John’s Disney Movie Countdown: Part 2

In Part 1 of John’s Disney Movie Countdown, I counted down the flat-out bad, the not-bad-at-all, and the rather enjoyable Disney Canon films. These three groups of films (in my opinion, anyway) got us from #54 down to #31.

In Part 2, we have, in essence, a Top 30 countdown. No longer do we need to make mention of bad films, hit-n-miss jokes, and uneven storytelling. Each of these films likely will have a loyal following, and even #30 on the list can be considered a legitimate classic in many circles. And it only gets better and better from there. So let’s get started, shall we?

Group #4: “On a scale of one to ten, YOU are an eleven!”

Or maybe the title should be, “Two thumbs WAY, way up!” Regardless of which title is better, the point is that with each film in this group, I found myself thoroughly entertained, and I would eagerly recommend any of them to a friend to check out. If I have any criticisms at all, they are very, very minor. 

30. The Rescuers (1977)

The one Disney film to really have Don Bluth’s fingerprints all over it stands out for me as a special and unique film. It stood as the transition film from the old generation of artists and animators to the new, and raked in tons of money over the years. I ignored it for years, but I’m not about to let that happen again anytime soon.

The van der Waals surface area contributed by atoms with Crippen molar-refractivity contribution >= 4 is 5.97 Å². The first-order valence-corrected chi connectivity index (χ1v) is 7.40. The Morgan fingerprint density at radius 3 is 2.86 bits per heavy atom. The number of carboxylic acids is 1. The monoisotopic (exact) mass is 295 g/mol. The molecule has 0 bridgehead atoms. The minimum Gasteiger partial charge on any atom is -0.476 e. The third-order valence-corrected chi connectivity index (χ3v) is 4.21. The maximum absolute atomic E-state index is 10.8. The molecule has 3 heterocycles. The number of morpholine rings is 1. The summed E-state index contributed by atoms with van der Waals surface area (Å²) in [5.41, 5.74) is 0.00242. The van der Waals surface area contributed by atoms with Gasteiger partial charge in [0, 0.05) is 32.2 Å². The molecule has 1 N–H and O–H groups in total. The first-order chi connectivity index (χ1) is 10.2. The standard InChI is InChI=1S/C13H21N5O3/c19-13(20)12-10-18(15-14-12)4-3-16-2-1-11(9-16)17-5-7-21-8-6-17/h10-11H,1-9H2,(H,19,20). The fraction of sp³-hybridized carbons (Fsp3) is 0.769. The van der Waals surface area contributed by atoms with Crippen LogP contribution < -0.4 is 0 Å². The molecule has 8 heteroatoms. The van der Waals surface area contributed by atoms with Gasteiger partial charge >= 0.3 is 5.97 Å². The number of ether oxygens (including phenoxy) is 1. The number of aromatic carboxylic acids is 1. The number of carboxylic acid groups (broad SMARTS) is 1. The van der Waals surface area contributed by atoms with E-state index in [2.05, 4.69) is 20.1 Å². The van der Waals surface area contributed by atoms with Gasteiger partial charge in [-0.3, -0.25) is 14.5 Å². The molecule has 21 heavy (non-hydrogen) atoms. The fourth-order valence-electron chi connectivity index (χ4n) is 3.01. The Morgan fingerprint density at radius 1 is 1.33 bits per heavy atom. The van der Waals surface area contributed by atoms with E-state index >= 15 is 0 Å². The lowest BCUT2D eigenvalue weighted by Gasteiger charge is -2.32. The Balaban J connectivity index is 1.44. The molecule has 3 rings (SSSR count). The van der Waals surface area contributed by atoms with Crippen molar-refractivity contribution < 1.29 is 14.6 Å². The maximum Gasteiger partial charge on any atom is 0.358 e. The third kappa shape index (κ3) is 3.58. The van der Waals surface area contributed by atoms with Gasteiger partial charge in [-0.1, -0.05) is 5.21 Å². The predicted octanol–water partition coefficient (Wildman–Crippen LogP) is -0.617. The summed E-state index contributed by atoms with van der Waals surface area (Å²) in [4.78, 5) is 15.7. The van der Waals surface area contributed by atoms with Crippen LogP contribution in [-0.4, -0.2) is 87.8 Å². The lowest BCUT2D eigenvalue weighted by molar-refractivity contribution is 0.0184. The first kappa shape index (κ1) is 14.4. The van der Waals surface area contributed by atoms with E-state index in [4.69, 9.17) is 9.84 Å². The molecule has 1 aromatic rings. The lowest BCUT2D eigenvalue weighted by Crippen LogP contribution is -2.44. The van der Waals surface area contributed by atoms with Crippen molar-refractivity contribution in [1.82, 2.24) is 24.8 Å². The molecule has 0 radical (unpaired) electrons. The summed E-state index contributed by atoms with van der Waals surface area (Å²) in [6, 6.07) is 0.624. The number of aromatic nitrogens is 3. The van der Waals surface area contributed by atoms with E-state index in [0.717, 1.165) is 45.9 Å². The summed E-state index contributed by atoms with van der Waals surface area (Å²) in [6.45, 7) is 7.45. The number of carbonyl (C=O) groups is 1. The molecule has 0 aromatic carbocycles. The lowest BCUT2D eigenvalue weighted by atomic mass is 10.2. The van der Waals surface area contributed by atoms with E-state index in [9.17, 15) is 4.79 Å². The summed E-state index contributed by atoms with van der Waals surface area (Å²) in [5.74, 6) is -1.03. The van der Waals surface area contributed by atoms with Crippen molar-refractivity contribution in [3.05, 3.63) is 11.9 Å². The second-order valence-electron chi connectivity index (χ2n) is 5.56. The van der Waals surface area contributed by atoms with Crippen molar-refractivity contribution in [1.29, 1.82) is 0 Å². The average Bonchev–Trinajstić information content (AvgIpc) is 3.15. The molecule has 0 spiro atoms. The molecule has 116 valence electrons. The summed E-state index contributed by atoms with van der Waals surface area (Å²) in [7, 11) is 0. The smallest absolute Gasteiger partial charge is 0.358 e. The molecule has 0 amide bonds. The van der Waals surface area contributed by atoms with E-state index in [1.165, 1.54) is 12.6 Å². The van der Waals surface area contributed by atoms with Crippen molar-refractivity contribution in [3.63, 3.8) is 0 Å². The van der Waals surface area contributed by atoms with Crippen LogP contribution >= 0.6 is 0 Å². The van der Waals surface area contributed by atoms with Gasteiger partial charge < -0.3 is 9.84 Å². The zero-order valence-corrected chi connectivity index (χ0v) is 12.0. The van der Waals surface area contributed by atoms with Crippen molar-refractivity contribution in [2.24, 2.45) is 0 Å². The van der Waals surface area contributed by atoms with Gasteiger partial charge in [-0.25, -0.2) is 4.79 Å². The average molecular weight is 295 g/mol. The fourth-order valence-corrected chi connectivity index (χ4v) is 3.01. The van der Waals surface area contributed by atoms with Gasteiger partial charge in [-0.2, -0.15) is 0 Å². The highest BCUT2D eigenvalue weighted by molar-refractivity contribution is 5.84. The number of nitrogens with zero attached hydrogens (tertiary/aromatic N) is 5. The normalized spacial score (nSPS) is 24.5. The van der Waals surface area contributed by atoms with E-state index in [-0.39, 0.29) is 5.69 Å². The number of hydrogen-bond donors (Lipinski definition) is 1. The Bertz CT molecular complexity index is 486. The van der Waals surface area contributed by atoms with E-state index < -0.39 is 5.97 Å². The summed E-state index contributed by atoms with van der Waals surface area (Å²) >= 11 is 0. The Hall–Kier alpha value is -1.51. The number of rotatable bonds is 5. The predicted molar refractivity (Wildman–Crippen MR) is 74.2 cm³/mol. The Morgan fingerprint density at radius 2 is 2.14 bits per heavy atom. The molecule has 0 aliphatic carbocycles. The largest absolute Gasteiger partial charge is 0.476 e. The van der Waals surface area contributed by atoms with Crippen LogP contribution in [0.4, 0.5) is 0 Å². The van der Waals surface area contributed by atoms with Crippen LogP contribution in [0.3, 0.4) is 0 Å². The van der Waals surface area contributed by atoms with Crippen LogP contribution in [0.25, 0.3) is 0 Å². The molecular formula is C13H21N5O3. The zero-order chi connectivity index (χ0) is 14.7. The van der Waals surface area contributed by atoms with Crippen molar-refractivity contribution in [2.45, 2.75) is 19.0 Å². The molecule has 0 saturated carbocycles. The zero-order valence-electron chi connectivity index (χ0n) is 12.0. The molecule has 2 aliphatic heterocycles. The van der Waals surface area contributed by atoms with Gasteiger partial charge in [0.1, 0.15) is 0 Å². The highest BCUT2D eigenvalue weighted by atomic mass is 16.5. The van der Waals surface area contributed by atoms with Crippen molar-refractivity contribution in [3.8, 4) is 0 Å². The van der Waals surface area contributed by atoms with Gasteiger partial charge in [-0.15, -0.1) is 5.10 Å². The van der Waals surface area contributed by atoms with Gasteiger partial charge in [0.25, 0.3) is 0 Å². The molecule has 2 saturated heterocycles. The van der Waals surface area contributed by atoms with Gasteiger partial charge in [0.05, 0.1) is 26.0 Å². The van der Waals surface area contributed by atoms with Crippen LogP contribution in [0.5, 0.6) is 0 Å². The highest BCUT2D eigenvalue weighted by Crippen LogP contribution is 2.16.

Orville flights

29. 101 Dalmatians (1961)

I don’t know about you, but I’m really looking forward to the Blu-ray release of 101 Dalmations. Here’s to over 6 million pristine, high-definition spots!

28. Mulan (1998)

27. Alice in Wonderland (1951)

Disney’s Silver Age will do no worse than #27 on my list. Such was the strength of the 1950’s decade for Disney. Alice in Wonderland is a curious creation, for sure, but its wacky characters, memorable dialogue, and Mary Blair artwork is more than enough to win me over.

photo(72)

26. The Great Mouse Detective (1986)

Disney recovered quite nicely from the financial distress caused by The Black Cauldron. The Great Mouse Detective is a simpler tale, but it is very effective storytelling and zips along quite nicely. And yes, it has a “throw lettuce and tomatoes at the stage performer” scene, so there are some bonus points right there.

25. The Adventures of Ichabod and Mr. Toad (1949)

When I watched this one during my project, I wondered just how high its ceiling would go if I made a ranking. Well, #25 is my official answer. By far the best of the Disney package films, The Adventures of Ichabod and Mr. Toad just gets things right with its zany Mr. Toad segment and the spooky Halloween classic rendition of Sleepy Hollow.

photo(52)

24. Wreck-It Ralph (2012)

It’s Disney animation with classic video games weaved into it. What’s not to like about that? Nothing, that’s what.

23. Winnie the Pooh (2011)

22. The Jungle Book (1967)

Here’s another classic that stuck to the basics and was all the better for it. The Jungle Book doesn’t do anything too fancy, but it still manages to be a showcase of fun music, excellent characters, and great animation.